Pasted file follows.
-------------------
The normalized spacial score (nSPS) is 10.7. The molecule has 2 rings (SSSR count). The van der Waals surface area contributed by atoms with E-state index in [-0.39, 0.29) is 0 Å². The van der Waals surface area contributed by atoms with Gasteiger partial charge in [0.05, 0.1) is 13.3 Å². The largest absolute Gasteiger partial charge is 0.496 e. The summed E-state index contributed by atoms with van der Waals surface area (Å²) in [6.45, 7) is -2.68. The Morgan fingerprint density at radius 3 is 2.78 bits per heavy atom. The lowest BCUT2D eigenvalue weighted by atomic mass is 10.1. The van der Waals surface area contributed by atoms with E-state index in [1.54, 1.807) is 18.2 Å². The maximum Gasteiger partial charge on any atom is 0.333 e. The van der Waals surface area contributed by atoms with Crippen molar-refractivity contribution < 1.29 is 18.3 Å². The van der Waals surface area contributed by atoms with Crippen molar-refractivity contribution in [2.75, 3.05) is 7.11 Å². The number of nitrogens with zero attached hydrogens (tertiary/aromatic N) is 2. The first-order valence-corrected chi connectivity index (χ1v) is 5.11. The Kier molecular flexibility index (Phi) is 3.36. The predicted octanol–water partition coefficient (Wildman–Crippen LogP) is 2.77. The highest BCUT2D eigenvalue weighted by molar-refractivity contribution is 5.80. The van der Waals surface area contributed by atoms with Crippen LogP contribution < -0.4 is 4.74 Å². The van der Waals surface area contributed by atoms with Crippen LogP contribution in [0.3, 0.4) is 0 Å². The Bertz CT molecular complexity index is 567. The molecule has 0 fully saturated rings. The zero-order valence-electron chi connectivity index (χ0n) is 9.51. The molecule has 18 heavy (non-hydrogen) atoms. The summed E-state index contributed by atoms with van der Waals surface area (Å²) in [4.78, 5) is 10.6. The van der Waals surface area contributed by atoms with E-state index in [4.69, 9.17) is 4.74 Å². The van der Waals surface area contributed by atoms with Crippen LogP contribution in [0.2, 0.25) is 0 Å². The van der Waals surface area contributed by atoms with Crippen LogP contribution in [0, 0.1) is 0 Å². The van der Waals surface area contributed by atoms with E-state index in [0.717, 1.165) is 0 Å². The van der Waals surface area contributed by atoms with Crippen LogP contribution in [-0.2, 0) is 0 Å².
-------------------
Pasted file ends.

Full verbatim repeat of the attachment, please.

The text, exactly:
The normalized spacial score (nSPS) is 10.7. The molecule has 2 rings (SSSR count). The van der Waals surface area contributed by atoms with E-state index in [-0.39, 0.29) is 0 Å². The van der Waals surface area contributed by atoms with Gasteiger partial charge in [0.05, 0.1) is 13.3 Å². The largest absolute Gasteiger partial charge is 0.496 e. The summed E-state index contributed by atoms with van der Waals surface area (Å²) in [6.45, 7) is -2.68. The Morgan fingerprint density at radius 3 is 2.78 bits per heavy atom. The lowest BCUT2D eigenvalue weighted by atomic mass is 10.1. The van der Waals surface area contributed by atoms with E-state index in [1.54, 1.807) is 18.2 Å². The maximum Gasteiger partial charge on any atom is 0.333 e. The van der Waals surface area contributed by atoms with Crippen molar-refractivity contribution < 1.29 is 18.3 Å². The van der Waals surface area contributed by atoms with Crippen molar-refractivity contribution in [2.75, 3.05) is 7.11 Å². The number of nitrogens with zero attached hydrogens (tertiary/aromatic N) is 2. The first-order valence-corrected chi connectivity index (χ1v) is 5.11. The Kier molecular flexibility index (Phi) is 3.36. The predicted octanol–water partition coefficient (Wildman–Crippen LogP) is 2.77. The highest BCUT2D eigenvalue weighted by molar-refractivity contribution is 5.80. The van der Waals surface area contributed by atoms with Crippen LogP contribution < -0.4 is 4.74 Å². The van der Waals surface area contributed by atoms with Crippen LogP contribution in [0.3, 0.4) is 0 Å². The Bertz CT molecular complexity index is 567. The molecule has 0 fully saturated rings. The zero-order valence-electron chi connectivity index (χ0n) is 9.51. The molecule has 18 heavy (non-hydrogen) atoms. The summed E-state index contributed by atoms with van der Waals surface area (Å²) in [4.78, 5) is 10.6. The van der Waals surface area contributed by atoms with E-state index in [4.69, 9.17) is 4.74 Å². The van der Waals surface area contributed by atoms with Crippen LogP contribution in [0.2, 0.25) is 0 Å². The van der Waals surface area contributed by atoms with Crippen LogP contribution in [0, 0.1) is 0 Å². The van der Waals surface area contributed by atoms with E-state index in [0.717, 1.165) is 0 Å². The van der Waals surface area contributed by atoms with Crippen LogP contribution in [-0.2, 0) is 0 Å².